Can you cut 1 Tonne of carbon pollution out of your life?Take the challenge
Jamie Oliver tests these primary school kids in Huntington, West Virginia and finds they have trouble identifying fresh fruits and vegetables.
Why is this worrying?
Firstly, as diet-related diseases are on the rise globally. Secondly, because it's never been more important for young people to be more environmentally conscious.
Children need to be educated on where their food comes from, how it affects their bodies and how it impacts the environment.
The food industry is a big business.
While most of us can probably decipher a tomato from a potato, there is widespread ignorance amongst adults too, about the environmental costs of how our food is produced and the harm some ingredients in food (like processed foods) can do to our bodies.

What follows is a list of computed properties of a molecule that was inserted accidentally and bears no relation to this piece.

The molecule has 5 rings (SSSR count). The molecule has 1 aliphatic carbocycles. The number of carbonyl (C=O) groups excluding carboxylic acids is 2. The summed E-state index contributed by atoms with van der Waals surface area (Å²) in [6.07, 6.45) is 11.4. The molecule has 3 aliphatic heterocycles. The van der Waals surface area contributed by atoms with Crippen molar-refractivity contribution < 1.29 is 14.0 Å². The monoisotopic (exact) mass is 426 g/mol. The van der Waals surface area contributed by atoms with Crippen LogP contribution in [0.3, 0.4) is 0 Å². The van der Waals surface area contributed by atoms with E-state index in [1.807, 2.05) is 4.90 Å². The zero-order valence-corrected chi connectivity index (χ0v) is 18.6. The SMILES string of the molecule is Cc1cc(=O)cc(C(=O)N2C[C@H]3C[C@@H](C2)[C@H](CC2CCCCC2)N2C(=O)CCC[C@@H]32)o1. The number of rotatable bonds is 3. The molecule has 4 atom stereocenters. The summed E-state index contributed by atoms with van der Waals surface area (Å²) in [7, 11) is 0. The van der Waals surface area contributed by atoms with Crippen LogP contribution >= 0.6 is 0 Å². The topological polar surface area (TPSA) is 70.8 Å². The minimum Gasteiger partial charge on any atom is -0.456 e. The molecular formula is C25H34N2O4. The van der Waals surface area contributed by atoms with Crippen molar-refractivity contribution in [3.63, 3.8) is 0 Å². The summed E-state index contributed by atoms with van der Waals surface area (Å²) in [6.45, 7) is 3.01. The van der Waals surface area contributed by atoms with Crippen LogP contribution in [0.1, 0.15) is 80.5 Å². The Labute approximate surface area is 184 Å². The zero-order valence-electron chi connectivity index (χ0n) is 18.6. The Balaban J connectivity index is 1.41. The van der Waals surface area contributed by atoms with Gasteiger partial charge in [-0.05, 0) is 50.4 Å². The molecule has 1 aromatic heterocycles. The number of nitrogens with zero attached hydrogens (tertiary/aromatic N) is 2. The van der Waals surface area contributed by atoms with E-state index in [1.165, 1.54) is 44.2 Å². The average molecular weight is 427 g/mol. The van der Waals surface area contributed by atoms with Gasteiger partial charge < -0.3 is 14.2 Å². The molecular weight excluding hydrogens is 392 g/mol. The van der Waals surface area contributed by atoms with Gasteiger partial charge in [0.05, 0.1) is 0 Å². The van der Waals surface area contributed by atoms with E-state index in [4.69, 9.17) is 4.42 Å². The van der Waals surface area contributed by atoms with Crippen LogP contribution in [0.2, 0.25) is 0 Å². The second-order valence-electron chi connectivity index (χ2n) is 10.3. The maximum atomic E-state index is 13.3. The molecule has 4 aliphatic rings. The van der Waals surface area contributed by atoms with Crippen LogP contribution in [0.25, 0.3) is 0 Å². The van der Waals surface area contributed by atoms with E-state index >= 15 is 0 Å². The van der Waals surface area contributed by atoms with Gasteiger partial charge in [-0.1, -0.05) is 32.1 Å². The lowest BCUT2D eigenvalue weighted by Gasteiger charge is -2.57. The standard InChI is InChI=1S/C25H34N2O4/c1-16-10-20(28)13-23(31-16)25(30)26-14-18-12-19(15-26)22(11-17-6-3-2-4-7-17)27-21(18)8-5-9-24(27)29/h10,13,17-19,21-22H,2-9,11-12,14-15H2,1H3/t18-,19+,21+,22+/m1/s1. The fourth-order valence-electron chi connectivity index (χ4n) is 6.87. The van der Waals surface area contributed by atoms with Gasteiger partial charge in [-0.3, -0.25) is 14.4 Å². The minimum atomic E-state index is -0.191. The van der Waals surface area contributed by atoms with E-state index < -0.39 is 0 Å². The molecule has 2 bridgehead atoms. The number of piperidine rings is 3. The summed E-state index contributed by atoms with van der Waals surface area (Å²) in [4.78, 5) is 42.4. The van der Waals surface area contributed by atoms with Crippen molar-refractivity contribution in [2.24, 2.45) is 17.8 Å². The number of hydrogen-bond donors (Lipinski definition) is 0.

Our children, the future adult population will be pioneers in an unknown territory, of which science tells us will be fraught with new challenges, and environmental issues, of which they will need to adapt to.
We're so excited that sustainability is finding its way into school curriculums across Australia, which you can read more about in our post 'Why farming should be a compulsory subject at school'.
It shows that we are beginning to recognise the importance of teaching our children to live sustainably in a world which will increasingly feel the effects of global warming.
Teaching children to live sustainability through a hands-on approach that observes real world effects such as growing and maintaining an organic vegetable garden, means children are more likely to remember what they learned because it was concrete and personally meaningful.
Learning about sustainable ways of living early on also acts as a way to normalise such practices so they become part of everyday living.
Do you think kids should take time out of the school day to learn about caring for the land? We'd love to know how you teach your children about what they eat! Let us know in the comments section below.